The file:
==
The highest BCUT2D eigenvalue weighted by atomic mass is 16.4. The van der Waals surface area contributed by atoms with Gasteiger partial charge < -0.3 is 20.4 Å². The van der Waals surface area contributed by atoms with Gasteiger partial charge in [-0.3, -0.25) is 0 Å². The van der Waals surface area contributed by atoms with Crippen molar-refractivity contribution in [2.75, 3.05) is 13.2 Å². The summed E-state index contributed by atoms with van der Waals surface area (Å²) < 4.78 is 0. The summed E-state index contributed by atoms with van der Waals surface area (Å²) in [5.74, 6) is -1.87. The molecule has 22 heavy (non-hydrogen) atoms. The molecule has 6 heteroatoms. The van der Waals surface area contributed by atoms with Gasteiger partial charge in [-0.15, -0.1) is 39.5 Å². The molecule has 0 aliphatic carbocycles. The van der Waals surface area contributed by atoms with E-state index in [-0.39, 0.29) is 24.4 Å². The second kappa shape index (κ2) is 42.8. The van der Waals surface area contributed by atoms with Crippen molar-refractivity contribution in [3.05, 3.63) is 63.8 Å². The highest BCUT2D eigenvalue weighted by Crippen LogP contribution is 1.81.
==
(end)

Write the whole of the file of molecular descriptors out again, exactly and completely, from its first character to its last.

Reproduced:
The highest BCUT2D eigenvalue weighted by atomic mass is 16.4. The van der Waals surface area contributed by atoms with Gasteiger partial charge < -0.3 is 20.4 Å². The van der Waals surface area contributed by atoms with Gasteiger partial charge in [-0.3, -0.25) is 0 Å². The van der Waals surface area contributed by atoms with Crippen molar-refractivity contribution in [2.75, 3.05) is 13.2 Å². The summed E-state index contributed by atoms with van der Waals surface area (Å²) < 4.78 is 0. The summed E-state index contributed by atoms with van der Waals surface area (Å²) in [5.74, 6) is -1.87. The molecule has 22 heavy (non-hydrogen) atoms. The molecule has 6 heteroatoms. The van der Waals surface area contributed by atoms with Gasteiger partial charge in [-0.15, -0.1) is 39.5 Å². The molecule has 0 aliphatic carbocycles. The van der Waals surface area contributed by atoms with E-state index in [-0.39, 0.29) is 24.4 Å². The second kappa shape index (κ2) is 42.8. The van der Waals surface area contributed by atoms with Crippen molar-refractivity contribution in [3.05, 3.63) is 63.8 Å². The highest BCUT2D eigenvalue weighted by Crippen LogP contribution is 1.81.